Fifty-five years after Brown vs. Board of Ed
I'm working my last night police shift at The Sun tonight. Despite having done shifts like this at various newspapers for more than a decade, my grandmother still asks every time if I'll be safe. Every time, I can assure her that I will be.
Why? On weekends late at night, we're only looking to report on major crimes, most notably murders. But as long as the killings happen in certain neighborhoods, fitting the city's typical pattern where a 20-something-year-old black male is shot in a high-drug area, we only give them a few sentences. I sit listening to the police scanner and call the public information officer on duty at the police department. Almost invariably, I never have to leave the office. (Now, if mayhem breaks out at the Preakness tonight, I'll have to eat my words, but I'm speaking generally about my experience over time, and the same is true across newspapers.) I feel guilty every time I do it, reduce someone's life to a paragraph or two. And yet, I don't see a way around it. Newsworthiness is determined in large part by rarity, and shootings happen in Baltimore's impoverished, majority-black neighborhoods all the time. Of the 234 homicides in the city last year, 214 of the victims were African-American. Eighty-three percent of them had a criminal record, and 70 percent of them had prior drug arrests.
Wait, isn't this an education blog? Well...
As many of you know, tomorrow is the 55th anniversary of the landmark Brown vs. Board of Education decision. Fifty-five years later, with some notable exceptions (City Neighbors Charter comes immediately to mind), many of our schools in Baltimore and urban centers around the nation are still separate and unequal. Jonathan Kozol used the word "apartheid" when he came to Baltimore not long ago. This is no longer because of legal segregation, but because of the housing choices that we make -- choices that evolved partly to avoid the Brown mandate. We the middle class are largely able to shield ourselves from "the other Baltimore" if we want to. We can be apathetic to the violence that plagues our cities and the plight of our schools.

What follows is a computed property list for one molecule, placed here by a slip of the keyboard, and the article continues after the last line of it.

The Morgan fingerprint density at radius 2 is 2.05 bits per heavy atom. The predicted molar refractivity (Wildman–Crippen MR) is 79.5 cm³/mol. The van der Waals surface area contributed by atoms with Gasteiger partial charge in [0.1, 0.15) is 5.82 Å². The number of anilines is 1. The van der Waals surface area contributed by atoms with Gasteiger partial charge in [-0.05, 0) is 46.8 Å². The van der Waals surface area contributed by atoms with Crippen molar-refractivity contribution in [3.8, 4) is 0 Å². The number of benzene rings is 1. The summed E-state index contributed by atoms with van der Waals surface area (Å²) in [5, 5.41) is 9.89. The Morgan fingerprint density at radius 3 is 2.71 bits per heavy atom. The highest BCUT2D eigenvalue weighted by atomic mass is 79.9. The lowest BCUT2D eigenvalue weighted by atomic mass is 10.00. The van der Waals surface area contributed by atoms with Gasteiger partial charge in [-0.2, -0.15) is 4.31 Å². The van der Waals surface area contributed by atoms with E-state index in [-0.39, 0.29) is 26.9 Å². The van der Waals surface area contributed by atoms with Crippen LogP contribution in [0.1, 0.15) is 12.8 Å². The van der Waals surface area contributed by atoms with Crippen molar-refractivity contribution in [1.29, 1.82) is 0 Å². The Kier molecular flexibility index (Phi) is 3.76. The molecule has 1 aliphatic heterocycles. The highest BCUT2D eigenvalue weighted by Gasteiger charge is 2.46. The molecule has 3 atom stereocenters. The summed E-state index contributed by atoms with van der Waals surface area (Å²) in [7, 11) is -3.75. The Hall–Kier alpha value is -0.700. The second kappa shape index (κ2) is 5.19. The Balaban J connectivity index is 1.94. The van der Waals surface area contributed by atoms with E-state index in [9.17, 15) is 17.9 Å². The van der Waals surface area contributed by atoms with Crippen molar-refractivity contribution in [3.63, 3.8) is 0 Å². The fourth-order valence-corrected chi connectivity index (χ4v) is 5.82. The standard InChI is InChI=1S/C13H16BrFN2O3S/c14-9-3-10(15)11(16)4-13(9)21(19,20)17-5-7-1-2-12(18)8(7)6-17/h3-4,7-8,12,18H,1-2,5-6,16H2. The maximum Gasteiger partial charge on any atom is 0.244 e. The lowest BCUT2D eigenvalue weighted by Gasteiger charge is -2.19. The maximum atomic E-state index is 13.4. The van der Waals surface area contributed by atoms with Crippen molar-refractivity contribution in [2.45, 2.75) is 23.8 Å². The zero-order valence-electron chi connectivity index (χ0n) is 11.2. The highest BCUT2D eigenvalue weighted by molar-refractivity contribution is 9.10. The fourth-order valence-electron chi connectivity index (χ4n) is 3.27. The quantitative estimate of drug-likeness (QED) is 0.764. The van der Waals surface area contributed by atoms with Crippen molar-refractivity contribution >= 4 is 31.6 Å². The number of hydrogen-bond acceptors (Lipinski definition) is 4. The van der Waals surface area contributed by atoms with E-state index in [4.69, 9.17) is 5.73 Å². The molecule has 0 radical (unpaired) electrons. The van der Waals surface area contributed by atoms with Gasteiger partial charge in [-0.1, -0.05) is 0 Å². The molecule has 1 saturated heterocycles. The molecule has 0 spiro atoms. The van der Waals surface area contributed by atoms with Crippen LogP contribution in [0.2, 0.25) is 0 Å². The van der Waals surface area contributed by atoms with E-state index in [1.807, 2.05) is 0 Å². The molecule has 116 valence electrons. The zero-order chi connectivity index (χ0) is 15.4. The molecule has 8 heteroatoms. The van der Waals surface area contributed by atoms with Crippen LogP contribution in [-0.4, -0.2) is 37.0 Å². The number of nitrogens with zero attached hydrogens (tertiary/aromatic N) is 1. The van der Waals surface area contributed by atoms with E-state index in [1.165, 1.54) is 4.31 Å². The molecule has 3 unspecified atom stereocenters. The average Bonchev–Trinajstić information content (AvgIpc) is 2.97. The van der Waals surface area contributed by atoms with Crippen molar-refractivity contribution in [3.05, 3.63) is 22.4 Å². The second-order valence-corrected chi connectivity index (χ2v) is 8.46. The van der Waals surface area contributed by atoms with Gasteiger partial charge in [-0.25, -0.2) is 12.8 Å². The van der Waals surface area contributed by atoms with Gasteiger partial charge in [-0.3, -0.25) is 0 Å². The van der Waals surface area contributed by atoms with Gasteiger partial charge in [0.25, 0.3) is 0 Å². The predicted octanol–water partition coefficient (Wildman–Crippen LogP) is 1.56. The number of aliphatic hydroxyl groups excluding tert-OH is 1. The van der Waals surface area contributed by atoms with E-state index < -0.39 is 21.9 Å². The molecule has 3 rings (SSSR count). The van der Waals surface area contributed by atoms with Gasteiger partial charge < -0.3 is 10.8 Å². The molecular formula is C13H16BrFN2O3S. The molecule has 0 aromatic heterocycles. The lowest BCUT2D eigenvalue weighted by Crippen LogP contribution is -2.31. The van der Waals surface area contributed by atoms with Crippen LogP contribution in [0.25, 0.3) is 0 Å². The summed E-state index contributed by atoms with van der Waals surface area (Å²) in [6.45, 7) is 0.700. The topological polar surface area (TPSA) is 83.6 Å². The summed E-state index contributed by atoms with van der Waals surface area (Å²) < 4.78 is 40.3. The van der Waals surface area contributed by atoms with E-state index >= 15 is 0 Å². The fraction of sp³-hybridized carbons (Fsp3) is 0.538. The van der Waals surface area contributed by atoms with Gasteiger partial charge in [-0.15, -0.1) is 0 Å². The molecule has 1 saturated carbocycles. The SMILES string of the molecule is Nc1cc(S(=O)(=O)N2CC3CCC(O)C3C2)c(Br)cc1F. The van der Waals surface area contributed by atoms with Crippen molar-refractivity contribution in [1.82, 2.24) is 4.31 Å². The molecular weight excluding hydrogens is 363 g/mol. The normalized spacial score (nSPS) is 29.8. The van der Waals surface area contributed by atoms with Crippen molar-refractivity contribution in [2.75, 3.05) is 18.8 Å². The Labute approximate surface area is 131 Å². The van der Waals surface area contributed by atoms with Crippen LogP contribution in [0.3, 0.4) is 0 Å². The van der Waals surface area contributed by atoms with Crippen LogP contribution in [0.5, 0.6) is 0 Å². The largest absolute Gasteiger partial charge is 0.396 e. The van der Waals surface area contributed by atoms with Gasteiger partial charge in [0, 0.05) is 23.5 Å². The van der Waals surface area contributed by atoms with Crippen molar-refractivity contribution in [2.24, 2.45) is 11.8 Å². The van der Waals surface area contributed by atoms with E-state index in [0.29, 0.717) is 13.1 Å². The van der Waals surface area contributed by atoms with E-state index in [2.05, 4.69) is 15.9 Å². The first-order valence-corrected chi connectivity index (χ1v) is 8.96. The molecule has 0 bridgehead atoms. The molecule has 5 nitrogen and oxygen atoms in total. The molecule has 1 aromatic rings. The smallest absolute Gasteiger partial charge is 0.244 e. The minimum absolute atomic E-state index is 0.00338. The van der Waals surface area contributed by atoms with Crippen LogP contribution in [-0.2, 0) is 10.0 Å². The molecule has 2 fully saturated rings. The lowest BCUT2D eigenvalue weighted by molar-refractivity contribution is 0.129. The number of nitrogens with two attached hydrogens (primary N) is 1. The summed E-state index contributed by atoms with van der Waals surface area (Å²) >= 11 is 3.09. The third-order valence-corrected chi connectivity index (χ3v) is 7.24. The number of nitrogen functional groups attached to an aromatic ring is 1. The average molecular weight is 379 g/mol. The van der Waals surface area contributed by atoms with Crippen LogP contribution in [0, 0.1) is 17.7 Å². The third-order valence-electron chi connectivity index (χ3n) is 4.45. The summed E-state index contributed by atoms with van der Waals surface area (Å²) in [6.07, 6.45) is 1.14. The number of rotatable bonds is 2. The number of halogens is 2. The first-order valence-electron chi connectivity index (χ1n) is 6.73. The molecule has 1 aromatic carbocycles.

What's impressed me most about Dr. Alonso in the nearly two years I've been following him is his complete rejection of this apathy, of any excuse that certain neighborhoods can't have great schools. But what would it take to spread that conviction throughout the system and throughout our society?
We know from organizations such as KIPP that successful segregated schools are possible with a ton of work, but that's far from an ideal solution. We also know that racially and economically integrated schools benefit everyone who attends them, yet we have an aversion to cross-neighborhood busing. I wonder where we'll be in another 55 years. Can charter schools and the school choice movement (or some other force) ever make integrated schools the reality on a large-scale basis?